A Russian military contractor is recruiting convicts with serious medical concerns including HIV as part of an approach that prioritises “numbers over experience or quality”, British defence chiefs have warned.
In its latest intelligence briefing, the Ministry of Defence (MoD) said that the Wagner Group could be hiring some of the convicts to help construct a 200km fortified line of defence in eastern Ukraine.
The MoD wrote: “On 27 October 2022, Russian mogul Yevgeny Prigozhin posted online, apparently admitting allegations that his private military company, the Wagner Group, had altered its standards & was recruiting Russian convicts suffering from serious diseases including HIV & Hepatitis C.
Latest Defence Intelligence update on the situation in Ukraine - 30 October 2022
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“The role of Wagner Group has evolved significantly since Russia’s invasion of Ukraine. In previous conflicts, it maintained relatively high recruitment standards, with many of its operators having previously served as professional Russian soldiers.”
It said, the admission of prisoners with medical concerns “highlights an approach which now prioritises numbers over experience or quality”.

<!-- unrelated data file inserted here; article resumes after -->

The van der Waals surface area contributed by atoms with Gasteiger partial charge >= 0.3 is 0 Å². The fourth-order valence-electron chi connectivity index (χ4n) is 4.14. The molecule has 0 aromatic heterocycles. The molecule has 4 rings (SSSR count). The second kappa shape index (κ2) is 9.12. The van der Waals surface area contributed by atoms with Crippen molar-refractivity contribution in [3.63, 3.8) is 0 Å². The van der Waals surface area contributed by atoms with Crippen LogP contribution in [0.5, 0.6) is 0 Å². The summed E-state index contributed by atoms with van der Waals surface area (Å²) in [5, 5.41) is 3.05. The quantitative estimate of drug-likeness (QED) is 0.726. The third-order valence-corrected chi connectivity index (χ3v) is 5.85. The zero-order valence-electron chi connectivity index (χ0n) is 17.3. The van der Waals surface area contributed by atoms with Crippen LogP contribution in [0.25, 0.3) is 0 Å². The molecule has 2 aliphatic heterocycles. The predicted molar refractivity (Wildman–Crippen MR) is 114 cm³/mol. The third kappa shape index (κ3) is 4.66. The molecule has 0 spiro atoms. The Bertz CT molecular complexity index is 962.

Before adding: “Prigozhin’s has recently discussed plans to create a 200km long defensive ‘Wagner Line’ in eastern Ukraine. This endeavour would require a large labour force.
“There is a realistic possibility that some of the convict recruits will initially be put to work constructing the defences.”
The Wagner Group is a private military company that acts as a Russian mercenary organisation with links to the government – something which has been denied by the Kremlin.
It is owned by Yevgeny Prigozhin, a businessman with close links to Vladimir Putin who is also alleged to run Russia’s "troll farm", the Internet Research Agency.
He is one of the many oligarchs recently sanctioned by the West in response to Russia’s invasion of Ukraine.
On Saturday, the Russian defence ministry announced the suspension of the vital UN-brokered grain export deal which has seen more than nine million tons exported from Ukraine and brought down global food prices.
The ministry cited an alleged Ukrainian drone attack against Russia’s Black Sea Fleet ships moored off the coast of occupied Crimea as the reason for the move. Ukraine has denied the attack which Moscow said took place early on Saturday.
Following the decision by the Russian government, Foreign Secretary James Cleverly, said: “The UN Black Sea Grain Initiative is instrumental to global food security.
“Russia should allow grain exports to reach the world’s hungry.”
According to the Russian-installed governor of Sevastopol, Mikhail Razvozhaev, “ships of the Black Sea Fleet repelled a drone attack in the waters of the Sevastopol Bay” - this has not been verified by any other source.
Ukraine’s foreign minister has said Russia was "using a false pretext" to justify the move to suspend the grain deal.